Zynga COO Schappert resigns following management shakeup


Zynga (NASDAQ:ZNGA) Chief Operating Officer John Schappert has resigned one week after the firm stripped him of his responsibilities as head of social gaming development.

John Schappert zynga

John Schappert

Zynga announced Schappert's exit in a regulatory filing Wednesday, stating his resignation did not arise from "any disagreement with the company on any matter relating to the company's operations, policies or practices." Schappert's decision to resign is hardly a surprise, however: Last week, Zynga appointed Chief Mobile Officer David Ko and Executive Vice President of Games Steve Chiang to lead game development efforts, concurrently combining its mobile and Web divisions.

The shakeup followed days after Zynga reported a $22.8 million second quarter loss, which executives blamed on recent algorithmic changes made by social network Facebook, as well as diminishing mobile traffic for high-profile acquisition Draw Something. Zynga shares nosedived roughly 40 percent in the wake of the earnings report.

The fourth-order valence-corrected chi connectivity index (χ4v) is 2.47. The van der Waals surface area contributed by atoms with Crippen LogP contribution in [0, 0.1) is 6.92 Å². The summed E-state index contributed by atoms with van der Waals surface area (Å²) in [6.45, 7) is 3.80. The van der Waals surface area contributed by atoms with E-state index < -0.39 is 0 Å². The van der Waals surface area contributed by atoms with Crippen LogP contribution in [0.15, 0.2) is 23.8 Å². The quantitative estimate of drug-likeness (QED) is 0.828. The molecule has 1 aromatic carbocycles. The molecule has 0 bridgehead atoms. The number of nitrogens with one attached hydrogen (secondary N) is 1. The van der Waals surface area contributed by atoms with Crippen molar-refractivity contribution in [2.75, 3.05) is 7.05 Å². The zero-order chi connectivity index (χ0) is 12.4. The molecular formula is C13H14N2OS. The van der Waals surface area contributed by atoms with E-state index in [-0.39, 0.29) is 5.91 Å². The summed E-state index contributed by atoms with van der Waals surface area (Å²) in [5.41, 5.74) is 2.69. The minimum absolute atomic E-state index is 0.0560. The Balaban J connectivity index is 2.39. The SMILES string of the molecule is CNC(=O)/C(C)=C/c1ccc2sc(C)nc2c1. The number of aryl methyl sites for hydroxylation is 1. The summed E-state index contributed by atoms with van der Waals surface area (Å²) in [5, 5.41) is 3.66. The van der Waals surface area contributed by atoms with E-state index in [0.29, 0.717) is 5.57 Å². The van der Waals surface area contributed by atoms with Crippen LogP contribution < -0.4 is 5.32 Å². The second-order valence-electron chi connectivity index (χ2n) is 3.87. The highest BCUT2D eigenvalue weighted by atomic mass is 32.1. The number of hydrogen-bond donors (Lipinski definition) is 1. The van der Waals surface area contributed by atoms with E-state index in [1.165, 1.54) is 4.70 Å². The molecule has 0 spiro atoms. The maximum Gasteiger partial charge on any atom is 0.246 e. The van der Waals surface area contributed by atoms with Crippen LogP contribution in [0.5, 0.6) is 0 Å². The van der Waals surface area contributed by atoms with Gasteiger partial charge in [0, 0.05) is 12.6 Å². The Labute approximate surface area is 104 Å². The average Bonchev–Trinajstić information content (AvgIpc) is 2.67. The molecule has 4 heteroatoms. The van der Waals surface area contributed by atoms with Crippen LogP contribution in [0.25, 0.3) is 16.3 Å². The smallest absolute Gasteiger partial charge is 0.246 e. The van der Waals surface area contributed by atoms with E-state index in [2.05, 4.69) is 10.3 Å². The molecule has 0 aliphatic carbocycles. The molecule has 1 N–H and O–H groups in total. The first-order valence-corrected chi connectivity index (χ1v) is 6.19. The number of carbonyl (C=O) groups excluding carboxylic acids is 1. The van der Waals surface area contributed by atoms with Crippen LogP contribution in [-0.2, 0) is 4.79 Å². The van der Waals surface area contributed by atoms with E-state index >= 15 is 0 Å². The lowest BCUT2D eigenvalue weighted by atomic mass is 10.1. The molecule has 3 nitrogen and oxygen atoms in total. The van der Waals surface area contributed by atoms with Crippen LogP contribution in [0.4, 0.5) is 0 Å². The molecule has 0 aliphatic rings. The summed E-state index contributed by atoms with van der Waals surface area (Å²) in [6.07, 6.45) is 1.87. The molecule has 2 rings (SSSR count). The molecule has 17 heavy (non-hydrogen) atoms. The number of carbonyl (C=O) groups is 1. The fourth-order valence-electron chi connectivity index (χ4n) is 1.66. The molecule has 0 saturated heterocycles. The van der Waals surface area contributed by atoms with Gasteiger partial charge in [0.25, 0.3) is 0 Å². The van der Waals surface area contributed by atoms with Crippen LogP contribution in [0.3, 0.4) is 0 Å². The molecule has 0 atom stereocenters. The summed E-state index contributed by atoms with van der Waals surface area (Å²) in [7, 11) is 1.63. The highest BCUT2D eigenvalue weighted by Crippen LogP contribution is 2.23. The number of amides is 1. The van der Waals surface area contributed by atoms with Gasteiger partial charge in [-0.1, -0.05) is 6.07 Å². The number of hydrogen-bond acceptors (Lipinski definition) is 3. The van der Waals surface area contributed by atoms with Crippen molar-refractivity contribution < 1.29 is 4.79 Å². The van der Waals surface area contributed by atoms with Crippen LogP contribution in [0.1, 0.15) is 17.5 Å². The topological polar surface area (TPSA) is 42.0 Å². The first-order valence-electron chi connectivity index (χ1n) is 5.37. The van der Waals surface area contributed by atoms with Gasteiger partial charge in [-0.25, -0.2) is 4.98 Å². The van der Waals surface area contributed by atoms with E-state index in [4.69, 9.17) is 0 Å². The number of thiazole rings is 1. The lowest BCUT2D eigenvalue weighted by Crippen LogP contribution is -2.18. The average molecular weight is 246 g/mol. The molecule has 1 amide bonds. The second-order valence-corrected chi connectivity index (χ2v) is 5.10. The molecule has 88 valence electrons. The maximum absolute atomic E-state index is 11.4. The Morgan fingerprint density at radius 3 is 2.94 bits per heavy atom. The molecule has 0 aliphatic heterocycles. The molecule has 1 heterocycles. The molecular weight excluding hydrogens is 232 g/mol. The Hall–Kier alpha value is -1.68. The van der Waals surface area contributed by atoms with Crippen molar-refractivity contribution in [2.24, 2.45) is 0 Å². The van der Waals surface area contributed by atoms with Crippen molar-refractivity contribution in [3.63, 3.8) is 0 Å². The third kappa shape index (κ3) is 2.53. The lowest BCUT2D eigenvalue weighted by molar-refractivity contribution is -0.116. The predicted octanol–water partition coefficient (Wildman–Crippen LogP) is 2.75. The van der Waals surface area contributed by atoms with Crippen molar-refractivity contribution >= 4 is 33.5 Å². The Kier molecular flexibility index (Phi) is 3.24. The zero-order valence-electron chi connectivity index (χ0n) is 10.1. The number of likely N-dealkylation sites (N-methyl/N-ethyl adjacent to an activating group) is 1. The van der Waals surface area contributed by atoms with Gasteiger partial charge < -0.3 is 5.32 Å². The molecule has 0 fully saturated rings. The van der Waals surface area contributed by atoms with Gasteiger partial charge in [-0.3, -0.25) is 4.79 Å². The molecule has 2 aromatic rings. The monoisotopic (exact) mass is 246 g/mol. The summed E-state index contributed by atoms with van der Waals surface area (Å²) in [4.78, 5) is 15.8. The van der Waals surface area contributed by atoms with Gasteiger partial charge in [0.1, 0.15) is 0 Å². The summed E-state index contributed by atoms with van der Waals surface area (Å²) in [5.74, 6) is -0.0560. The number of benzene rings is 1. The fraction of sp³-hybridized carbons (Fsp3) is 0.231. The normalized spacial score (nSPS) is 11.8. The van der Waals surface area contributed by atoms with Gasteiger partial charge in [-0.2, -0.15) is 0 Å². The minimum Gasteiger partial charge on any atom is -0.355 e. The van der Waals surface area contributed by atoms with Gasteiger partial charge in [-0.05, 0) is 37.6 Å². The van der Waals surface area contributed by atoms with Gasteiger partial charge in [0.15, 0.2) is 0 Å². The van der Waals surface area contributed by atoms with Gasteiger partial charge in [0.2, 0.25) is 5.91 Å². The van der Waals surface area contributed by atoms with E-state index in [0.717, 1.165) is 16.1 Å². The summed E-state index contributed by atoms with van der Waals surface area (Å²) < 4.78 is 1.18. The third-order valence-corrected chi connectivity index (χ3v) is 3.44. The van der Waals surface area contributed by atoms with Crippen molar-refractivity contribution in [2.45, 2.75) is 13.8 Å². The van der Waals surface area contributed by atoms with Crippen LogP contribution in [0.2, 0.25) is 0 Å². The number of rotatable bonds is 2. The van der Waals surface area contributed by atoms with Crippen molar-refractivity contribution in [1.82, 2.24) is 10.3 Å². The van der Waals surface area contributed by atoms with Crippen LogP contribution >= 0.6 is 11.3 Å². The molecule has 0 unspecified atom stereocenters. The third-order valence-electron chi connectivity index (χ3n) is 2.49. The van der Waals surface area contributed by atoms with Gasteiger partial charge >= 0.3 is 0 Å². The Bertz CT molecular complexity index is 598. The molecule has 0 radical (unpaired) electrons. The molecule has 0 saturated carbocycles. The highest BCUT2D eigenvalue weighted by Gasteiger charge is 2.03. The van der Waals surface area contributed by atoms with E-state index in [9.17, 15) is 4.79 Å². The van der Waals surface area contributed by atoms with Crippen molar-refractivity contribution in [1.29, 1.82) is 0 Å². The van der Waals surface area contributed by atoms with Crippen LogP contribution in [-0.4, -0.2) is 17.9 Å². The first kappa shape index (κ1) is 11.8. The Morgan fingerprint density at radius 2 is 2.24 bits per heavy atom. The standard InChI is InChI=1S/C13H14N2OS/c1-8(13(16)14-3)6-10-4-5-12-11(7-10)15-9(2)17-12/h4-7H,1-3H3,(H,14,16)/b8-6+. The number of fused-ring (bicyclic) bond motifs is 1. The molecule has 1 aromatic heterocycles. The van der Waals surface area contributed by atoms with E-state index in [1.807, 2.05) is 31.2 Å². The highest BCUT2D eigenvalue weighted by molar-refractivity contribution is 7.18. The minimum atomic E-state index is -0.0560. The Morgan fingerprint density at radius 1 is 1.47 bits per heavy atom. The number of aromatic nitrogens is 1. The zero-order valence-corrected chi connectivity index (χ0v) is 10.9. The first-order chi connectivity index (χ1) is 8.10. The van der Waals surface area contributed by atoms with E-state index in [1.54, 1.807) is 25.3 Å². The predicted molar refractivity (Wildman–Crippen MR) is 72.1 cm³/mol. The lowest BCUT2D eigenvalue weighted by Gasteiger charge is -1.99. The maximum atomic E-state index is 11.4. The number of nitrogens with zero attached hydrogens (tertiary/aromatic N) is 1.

Schappert joined Zynga in 2011 after spending the majority of his career at rival gaming publisher Electronic Arts, accepting a cash and stock package reportedly worth more than $42.7 million. "John has made significant contributions to the games industry throughout his career and we appreciate all that he has done for Zynga," the firm's founder and CEO Mark Pincus said. "John leaves as a friend of the company, and we wish him all the best."

Despite its troubles, Zynga's second quarter revenues reached $332.5 million, up 4 percent over the first quarter of 2012. "Our games reached record audiences, achieving over 300 million monthly active users," Pincus said. "We grew our mobile footprint five-fold in the year to 33 million daily active users making Zynga the largest mobile gaming network. We're optimistic about the long-term growth prospects on mobile where we have a window of opportunity to drive the same kind of social gaming revolution that we enabled on the Web."

For more:
- read this Reuters article

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